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Central Idaho Mining Area the Focus of Newly Published Water-Quality Study

Matt Ball on December 14, 2015 - in Corporate, Renewal/Retrofit, Water

BOISE, Idaho — The U.S. Geological Survey todaypublished results of a three-year water-quality study in the historical Stibnite Mining District of central Idaho. The study was commissioned by Midas Gold and the Idaho Department of Lands. This unbiased and impartial study may be used as Midas Gold considers future mining operations in the area that was once a source of gold, antimony, mercury and tungsten.

The USGS collected water samples between 2012 and 2014 from a network of five monitoring sites along the East Fork of the South Fork of the Salmon River, commonly known as the “EFSFSR” and two tributaries, Meadow Creek and Sugar Creek. Analyses of those water samples showed that concentrations of arsenic exceeded human health-based water-quality criteria at all but one site. That site, on Meadow Creek, was selected to represent background conditions. Similarly, concentrations of antimony exceeded human health-based water-quality criteria at the three sites farthest downstream in the study area.

Mercury concentrations exceeded Idaho ambient water-quality criteria at all five sites. However, nearly all of the mercury flowing out of the study area can be attributed to Sugar Creek, the site farthest downstream. The Sugar Creek watershed contains the former Cinnabar mercury mine.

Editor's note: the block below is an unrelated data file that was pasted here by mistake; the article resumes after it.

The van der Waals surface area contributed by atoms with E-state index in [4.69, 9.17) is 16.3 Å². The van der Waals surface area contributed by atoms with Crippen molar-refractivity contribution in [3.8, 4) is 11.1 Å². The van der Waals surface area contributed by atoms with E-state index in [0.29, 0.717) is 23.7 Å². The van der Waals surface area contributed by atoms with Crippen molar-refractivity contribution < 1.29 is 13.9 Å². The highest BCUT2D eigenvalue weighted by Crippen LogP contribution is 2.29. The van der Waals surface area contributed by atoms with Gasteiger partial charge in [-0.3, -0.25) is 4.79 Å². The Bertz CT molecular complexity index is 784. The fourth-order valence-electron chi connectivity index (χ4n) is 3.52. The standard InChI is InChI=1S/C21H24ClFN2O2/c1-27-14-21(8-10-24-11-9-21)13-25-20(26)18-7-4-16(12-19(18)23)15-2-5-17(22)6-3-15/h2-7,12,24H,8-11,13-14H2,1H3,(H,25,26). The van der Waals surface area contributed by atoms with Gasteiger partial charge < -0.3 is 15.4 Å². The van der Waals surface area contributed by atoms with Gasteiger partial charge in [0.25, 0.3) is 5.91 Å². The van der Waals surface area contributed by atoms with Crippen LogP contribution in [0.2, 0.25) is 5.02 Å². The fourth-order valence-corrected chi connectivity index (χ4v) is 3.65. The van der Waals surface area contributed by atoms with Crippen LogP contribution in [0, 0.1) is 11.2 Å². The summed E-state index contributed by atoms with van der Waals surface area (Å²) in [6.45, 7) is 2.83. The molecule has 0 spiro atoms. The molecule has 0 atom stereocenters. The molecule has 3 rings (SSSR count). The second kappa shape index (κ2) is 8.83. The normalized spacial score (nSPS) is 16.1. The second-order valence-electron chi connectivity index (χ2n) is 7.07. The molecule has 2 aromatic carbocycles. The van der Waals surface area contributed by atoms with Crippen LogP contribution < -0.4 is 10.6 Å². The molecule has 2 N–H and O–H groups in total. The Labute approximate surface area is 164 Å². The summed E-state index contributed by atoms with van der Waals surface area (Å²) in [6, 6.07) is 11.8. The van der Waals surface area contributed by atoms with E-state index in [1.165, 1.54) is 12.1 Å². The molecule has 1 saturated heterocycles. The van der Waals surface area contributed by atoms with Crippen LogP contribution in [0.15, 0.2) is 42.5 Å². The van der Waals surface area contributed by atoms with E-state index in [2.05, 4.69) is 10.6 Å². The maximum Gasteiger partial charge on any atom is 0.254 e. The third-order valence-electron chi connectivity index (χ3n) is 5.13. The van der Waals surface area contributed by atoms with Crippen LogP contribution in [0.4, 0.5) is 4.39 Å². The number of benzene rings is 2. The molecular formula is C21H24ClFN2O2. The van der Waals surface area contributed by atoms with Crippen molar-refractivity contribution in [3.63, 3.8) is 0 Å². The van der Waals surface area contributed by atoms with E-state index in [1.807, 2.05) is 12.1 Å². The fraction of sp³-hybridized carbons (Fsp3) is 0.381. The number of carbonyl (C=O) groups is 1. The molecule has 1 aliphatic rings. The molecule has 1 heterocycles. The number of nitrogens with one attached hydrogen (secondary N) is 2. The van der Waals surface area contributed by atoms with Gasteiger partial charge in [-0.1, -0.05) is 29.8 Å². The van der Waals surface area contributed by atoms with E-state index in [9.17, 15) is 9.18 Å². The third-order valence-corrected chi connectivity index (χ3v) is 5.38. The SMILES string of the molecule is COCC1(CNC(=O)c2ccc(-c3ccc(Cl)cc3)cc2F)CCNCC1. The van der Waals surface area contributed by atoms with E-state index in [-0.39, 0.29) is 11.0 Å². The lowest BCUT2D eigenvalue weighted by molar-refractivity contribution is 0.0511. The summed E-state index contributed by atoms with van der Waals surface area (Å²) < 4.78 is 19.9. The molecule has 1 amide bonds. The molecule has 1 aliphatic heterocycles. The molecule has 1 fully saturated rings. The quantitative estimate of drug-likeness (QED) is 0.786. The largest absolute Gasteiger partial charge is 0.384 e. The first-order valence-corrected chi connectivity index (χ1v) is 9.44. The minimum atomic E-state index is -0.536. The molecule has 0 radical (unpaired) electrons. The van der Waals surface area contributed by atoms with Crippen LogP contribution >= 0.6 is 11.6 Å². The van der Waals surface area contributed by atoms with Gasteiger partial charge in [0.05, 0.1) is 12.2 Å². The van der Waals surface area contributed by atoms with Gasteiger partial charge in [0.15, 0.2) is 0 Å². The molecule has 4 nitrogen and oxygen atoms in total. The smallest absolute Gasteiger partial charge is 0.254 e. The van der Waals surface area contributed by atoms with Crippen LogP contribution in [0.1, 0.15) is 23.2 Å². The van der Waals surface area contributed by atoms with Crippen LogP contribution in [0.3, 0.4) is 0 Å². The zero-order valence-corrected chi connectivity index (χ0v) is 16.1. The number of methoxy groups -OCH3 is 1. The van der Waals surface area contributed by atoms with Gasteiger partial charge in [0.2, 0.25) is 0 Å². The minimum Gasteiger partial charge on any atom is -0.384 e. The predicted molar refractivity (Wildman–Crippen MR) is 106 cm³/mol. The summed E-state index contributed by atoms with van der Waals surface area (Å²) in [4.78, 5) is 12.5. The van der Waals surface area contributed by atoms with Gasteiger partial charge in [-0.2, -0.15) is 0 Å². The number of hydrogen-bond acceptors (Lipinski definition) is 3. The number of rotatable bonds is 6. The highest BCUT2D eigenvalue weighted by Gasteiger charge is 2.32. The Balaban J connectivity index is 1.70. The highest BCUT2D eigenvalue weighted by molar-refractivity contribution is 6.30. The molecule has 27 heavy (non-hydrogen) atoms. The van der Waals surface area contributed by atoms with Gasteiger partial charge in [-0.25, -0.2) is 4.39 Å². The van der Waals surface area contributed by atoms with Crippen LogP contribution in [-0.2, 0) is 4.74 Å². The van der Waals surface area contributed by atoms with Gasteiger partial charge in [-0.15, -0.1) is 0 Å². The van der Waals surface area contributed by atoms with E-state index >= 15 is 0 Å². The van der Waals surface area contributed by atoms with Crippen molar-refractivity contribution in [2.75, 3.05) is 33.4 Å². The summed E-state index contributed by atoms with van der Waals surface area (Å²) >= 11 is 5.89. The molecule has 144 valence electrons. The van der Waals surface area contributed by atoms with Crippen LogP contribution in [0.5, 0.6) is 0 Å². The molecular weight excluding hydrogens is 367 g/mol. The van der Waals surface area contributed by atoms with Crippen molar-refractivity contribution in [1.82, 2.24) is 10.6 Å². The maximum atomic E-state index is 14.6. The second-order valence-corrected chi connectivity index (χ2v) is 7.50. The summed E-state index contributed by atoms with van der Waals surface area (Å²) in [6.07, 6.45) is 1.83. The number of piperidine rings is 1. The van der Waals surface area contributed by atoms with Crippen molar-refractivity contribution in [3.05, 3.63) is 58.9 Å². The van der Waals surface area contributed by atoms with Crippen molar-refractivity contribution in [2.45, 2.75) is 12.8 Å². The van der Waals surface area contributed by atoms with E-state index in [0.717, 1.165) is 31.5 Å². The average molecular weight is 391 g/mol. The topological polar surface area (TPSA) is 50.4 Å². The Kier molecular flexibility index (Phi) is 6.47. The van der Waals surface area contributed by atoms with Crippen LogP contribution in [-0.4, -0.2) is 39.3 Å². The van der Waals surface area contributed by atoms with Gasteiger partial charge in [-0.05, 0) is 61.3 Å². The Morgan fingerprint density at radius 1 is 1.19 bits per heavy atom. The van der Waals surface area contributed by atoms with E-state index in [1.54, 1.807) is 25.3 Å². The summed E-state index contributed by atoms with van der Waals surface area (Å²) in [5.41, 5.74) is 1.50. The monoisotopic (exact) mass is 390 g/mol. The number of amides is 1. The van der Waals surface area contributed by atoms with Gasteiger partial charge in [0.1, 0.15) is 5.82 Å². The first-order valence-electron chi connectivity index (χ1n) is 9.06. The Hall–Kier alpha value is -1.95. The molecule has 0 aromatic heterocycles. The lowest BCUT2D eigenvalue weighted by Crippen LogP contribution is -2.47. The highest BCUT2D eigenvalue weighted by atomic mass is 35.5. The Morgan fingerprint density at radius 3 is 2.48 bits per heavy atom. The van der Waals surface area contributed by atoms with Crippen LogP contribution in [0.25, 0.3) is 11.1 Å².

USGS hydrologist Alexandra Etheridge used the water-quality sampling results to develop regression models that quantified the amounts of arsenic and antimony being contributed to specific reaches of the EFSFSR. The models indicate that groundwater may be contributing substantial amounts of arsenic and antimony to the streams.

“This study shows for the first time that Meadow Creek upstream of the confluence with EFSFSR is not the only substantial source of arsenic and antimony in the study area,” said Etheridge. “It also shows that the old mining pit on the EFSFSR known as the Glory Hole acts as a sediment trap, especially at high flow.”

In the coming weeks, Etheridge will work with USGS colleagues to provide model results on the USGS National Real-Time Water Quality website. Resource managers and the public will be able to use the website to estimate concentrations of arsenic and antimony at three monitoring sites in real time.

“The Stibnite Mining District has been impacted by a century of mining activity,” said Bob Barnes, Chief Operating Officer of Midas Gold. “The possibility of re-mining and reclaiming the site using modern methods give us a unique opportunity to address this environmental legacy and restore the site. Midas Gold appreciates the efforts of the USGS in helping to further our understanding of baseline conditions and to plan for the future.”

The report “Occurrence and Transport of Selected Constituents in Streams near the Stibnite Mining Area, Central Idaho, 2012–14” is available online through the USGS Publications Warehouse.

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